Five HR skills that separate the great from the good

A leading industry commentator shares his thoughts on what makes an HR leader stand out from the crowd.

Five HR skills that separate the great from the good
An
effective HR department, led by a strong HR leader, can be part of the driving force behind a company’s success – but what separates a great leader from an average one?

Anthony Hodge, global content & digital marketing communications manager at HR consulting firm Randstad, told HRM that there are five key traits that differentiate a stand-out HR leader in today’s workplace.

In order to develop these skills and lead effectively, HR leaders need to learn to ‘fail fast and recover quickly’ – “Meaning, [be] unafraid to try everything and accept change. Each time something doesn't work, learn from it quickly and move on,” Hodge said.

Through this process, HR professionals can develop the five key skills that are really needed to become a great HR leader:
 
1. Powerful coaching skills

To be effective, an HR leader needs to be committed to developing and coaching employees across all departments and specialties – when an HR leader can act as a mentor and as a support system, the entire company benefits from increased morale and clearer expectations.

2. A focus on inclusive relationships

Businesses that break up into stringently defined "sections" with little or no communication in between are doomed. Because of this, HR leaders who focus on developing inclusive relationships help companies succeed. Effective ways to do this include hosting team-building exercises and focusing on developing relationships between departments.

3. Widespread knowledge


To be an advantage to a company, an HR leader needs to be well-versed in both general and industry-specific knowledge regarding labour laws and compensation standards. Having a broad knowledge base allows the HR leader to create a fairer workplace and ensure the rights of all the company's employees are respected.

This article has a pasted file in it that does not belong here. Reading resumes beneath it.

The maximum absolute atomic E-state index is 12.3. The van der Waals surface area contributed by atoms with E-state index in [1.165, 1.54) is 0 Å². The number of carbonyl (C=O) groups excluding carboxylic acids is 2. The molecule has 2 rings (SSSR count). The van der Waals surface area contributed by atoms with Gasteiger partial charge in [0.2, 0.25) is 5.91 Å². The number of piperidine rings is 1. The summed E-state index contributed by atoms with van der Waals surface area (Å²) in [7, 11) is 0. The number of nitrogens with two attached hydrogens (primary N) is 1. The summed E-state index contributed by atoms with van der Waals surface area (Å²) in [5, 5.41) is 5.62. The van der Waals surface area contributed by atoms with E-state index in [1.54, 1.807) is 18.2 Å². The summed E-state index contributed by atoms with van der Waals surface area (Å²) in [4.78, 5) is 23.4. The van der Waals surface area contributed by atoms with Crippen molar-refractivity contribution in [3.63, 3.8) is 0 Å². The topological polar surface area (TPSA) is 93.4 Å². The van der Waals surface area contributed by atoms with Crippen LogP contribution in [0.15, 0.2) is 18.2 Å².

4. Ability to lead by example

Great HR leaders show their employees what's expected of them by modelling it first-hand. In addition to inspiring respect, this approach to HR leadership also helps create a cohesive work environment in which company policy is clear and well understood.

5. Pro-activity

Great HR leaders don't wait for problems to resolve themselves. Instead, they go after them pro-actively, which saves the company time, effort and stress down the road. For example, a great HR manager would notice an individual employee that is causing tension in the workspace and seek to resolve the issue with the employee before complaints from other employees began to surface. This approach helps maintain morale in the workspace and head difficult personnel issues off before they have a chance to develop.
 
With these in mind, how can employers create a workplace that helps foster the development of these skills?

 “Allow managers and directors to have the opportunity to mentor upcoming personnel, allow managers to be authentic about their mistakes and achievements, and allow staff members to openly discuss what their needs are to facilitate growth,” Hodge told HRM.

“Everyone is an individual, and while programs are great, listening to an employee's feedback is the best data to go on.”
 
More like this:

Five steps to build trust in your team

How HR can be a “powerful force for good” 

How leaders are killing workplace innovation
 

Recent articles & video

Wall Street VP: ‘My disability is my superpower’

UKG recognized as a Best Workplace in Canada 2021

Ontario announces free childcare for frontline workers

The Smith Column - Uneasy lies the head that wears the techno-crown

Most Read Articles

Dangerous assumptions: Misconceptions around mental health

Ramadan: How can HR support fasting employees?

Future Super introduces menstrual and menopause leave